Robyne Robinson moved from news anchor to news maker yesterday, with the disclosure that she has been asked by the Matt Entenza campaign to be his lieutenant governor candidate. The campaign stayed mum, while Robinson apparently confirmed the rumors – and MinnPost’s David Brauer critiqued the journalistic ethics and conflict of interest involved in Fox9’s reporting:
I realize this is the very definition of conflict of interest, but so many things were wrong here. As I’ve written, Robinson should be sidelined as long as she’s a political newsmaker in play. If not, Fox9 political reporter Jeff Goldberg should’ve grilled Robinson (and Entenza) for a report — her statements (that she’s been offered the gig) are being dodged by the campaign, which only says it has a list of folks whose identities won’t be revealed yet.
Robinson previously announced that she is leaving Fox9 News, with her last day set for Wednesday.
The bigger question, however, is what difference there is between the three DFL primary contenders – DFL-convention-endorsed former MN House Speaker Margaret Anderson Kelliher, former U.S. Senator Mark Dayton, and former MN Representative Matt Entenza. Most of the news focuses on the horse race – who’s ahead in the polls, who’s naming a running mate, how will that running mate pull votes or strengthen the ticket. Relatively little focuses on substantive differences (if any) between the candidates.
Those differences may not be large – all three support opting in to Medicaid for MN’s poorest patients, as does Independence Party gubernatorial candidate Tom Horner. That’s in stark contrast to GOP Tom Emmer’s parrot-like denunciationof “ObamaCare! ObamaCare! ObamaCare!”
More drilling permits and environmental waivers were handed out by the federal government during the month since the Deepwater Horizon disaster, even as oil rolls through the fragile marshes and onto Gulf shores, with plenty of BP promises, but no end in sight. According to the New York Times, “federal regulators have granted at least 19 environmental waivers for gulf drilling projects and at least 17 drilling permits, most of which were for types of work like that on the Deepwater Horizon.” Department of Interior officials are bobbing and weaving around the moratorium supposedly declared by the administration, saying it applies only to new drilling, not to existing projects. The NYT notes that some of the permits and environmental waivers are for projects that go even deeper, and are therefore even riskier, than Deepwater Horizon.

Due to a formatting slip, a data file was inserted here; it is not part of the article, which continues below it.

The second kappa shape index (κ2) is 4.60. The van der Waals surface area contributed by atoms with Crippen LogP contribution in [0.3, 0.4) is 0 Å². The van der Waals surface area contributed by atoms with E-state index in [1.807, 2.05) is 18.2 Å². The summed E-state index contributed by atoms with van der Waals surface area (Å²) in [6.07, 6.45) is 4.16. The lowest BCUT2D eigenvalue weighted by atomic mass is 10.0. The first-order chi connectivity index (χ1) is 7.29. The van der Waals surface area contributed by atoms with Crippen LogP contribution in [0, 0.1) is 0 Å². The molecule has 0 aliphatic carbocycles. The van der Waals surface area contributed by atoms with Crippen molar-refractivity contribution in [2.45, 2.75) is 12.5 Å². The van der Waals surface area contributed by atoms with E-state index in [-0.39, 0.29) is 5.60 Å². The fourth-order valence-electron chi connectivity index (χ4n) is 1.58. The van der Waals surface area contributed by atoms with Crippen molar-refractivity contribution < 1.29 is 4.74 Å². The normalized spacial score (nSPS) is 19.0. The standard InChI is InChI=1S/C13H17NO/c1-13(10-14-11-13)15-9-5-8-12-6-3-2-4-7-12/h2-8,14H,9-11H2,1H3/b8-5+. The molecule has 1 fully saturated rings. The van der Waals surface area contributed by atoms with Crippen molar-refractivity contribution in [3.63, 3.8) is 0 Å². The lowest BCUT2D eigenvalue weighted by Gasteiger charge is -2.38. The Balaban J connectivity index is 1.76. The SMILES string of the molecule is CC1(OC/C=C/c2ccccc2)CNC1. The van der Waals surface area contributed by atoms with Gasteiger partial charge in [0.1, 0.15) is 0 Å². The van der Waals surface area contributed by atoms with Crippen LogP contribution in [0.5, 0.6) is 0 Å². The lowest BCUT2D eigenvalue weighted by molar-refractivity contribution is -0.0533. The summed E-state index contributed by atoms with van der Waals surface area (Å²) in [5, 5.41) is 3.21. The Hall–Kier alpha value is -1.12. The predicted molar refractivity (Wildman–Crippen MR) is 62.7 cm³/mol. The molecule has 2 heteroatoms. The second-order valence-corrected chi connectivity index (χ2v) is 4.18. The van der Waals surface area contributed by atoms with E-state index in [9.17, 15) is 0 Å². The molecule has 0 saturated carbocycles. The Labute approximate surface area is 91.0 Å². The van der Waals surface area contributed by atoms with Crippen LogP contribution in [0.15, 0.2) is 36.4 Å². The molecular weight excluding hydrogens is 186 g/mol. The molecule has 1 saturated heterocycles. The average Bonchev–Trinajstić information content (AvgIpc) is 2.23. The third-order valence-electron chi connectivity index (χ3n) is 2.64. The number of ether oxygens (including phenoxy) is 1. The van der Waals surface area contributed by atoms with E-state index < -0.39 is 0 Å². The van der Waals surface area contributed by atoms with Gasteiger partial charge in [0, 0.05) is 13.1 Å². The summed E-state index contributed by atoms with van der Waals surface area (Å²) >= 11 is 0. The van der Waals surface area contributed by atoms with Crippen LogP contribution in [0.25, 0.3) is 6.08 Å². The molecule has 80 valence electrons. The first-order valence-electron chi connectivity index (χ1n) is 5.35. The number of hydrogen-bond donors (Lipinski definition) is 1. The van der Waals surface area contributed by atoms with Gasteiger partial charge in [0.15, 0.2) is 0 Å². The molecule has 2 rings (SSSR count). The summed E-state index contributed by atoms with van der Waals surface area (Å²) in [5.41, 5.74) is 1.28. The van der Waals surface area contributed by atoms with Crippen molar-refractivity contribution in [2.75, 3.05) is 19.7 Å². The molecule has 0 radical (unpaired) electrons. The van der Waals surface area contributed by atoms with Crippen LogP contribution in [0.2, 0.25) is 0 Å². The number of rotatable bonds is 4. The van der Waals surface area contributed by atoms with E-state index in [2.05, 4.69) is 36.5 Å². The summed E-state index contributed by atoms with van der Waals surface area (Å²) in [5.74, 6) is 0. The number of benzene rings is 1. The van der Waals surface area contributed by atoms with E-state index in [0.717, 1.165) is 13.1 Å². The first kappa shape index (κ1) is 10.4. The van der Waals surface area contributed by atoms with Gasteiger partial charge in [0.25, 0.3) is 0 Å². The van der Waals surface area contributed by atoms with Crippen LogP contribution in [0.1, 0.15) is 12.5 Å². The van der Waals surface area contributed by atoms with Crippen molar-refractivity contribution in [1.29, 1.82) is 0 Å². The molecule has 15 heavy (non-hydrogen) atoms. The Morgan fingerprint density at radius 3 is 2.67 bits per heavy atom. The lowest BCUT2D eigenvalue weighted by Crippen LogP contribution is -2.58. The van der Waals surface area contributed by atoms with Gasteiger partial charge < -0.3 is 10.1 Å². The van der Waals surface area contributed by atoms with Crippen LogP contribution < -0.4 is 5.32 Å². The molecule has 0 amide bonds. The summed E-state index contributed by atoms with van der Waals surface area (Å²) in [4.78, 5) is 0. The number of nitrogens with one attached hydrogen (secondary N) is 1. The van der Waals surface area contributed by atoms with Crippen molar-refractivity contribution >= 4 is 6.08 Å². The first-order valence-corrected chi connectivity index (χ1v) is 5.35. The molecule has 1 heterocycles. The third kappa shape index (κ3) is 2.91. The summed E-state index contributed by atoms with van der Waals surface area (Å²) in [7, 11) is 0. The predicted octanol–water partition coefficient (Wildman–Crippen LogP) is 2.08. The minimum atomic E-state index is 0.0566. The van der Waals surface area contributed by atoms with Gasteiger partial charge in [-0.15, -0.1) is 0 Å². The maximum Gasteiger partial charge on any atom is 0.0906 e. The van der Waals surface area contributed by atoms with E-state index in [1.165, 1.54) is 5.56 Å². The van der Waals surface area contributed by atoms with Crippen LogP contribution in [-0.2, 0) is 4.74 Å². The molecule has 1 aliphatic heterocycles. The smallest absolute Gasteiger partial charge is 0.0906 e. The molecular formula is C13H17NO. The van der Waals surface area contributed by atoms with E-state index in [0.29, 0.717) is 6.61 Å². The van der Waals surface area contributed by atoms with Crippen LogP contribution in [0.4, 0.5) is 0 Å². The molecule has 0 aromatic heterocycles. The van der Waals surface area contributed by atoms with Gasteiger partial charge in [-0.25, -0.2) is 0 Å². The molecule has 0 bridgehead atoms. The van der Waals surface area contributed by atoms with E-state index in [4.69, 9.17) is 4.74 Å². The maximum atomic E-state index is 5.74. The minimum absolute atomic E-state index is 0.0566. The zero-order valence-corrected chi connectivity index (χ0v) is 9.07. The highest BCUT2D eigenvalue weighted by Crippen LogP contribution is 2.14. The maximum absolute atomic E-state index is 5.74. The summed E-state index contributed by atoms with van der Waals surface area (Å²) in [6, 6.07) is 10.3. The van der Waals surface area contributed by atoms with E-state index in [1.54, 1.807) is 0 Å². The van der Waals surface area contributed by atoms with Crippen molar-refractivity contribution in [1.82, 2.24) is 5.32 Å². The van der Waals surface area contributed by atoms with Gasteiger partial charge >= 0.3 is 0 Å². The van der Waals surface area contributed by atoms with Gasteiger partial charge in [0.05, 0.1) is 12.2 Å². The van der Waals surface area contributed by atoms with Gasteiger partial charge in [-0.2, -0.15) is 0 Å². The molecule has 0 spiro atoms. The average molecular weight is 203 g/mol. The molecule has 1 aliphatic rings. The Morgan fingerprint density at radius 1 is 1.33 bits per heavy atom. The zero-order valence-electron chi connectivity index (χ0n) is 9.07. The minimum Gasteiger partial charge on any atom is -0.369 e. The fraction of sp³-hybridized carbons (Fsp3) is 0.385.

Then there’s the conflict between Environment Secretary Ken Salazar’s tough talk on BP (“If we find they’re not doing what they’re supposed to be doing, we’ll push them out of the way appropriately.” and Coast Guard Admiral Thad W. Allen’s admission that the feds just don’t have what it takes to take over – “[BP has] the eyes and ears that are down there. They are necessarily the modality by which this is going to get solved.”
In news from Somalia, BBC reports that a German military security firm is contracting to provide security to a Somali warlord who declared himself president in 2003, but has not been in Somali in five years. Asgaard German Security Group says it will provide security services when Abdinur Ahmed Darma becomes president, but some German politicos say the contract is private foreign policy that violates U.N. sanctions on arming rebels.
Meanwhile, the U.N.-backed president, Sheikh Sharif Sheikh Ahmed, is attending peace negotiations in Germany.
BBC’s Mark Doyle in Istanbul says it is far from clear if the president, described in the West as a moderate, will prevail.
He has Western support now, because Washington hopes he will keep al-Qaeda at bay in East Africa, but Western support is a poisoned chalice in nationalist Somalia, he says.
More secret war may be in the cards, under Obama administration policy that looks more and more like Bush administration policy. The New York Times reports that a secret directive signed by General David Petraeus in September authorized sending U.S. Special Ops troops to countries throughout the Middle East, Central Asia and the Horn of Africa.
While the Bush administration had approved some clandestine military activities far from designated war zones, the new order is intended to make such efforts more systematic and long term, officials said.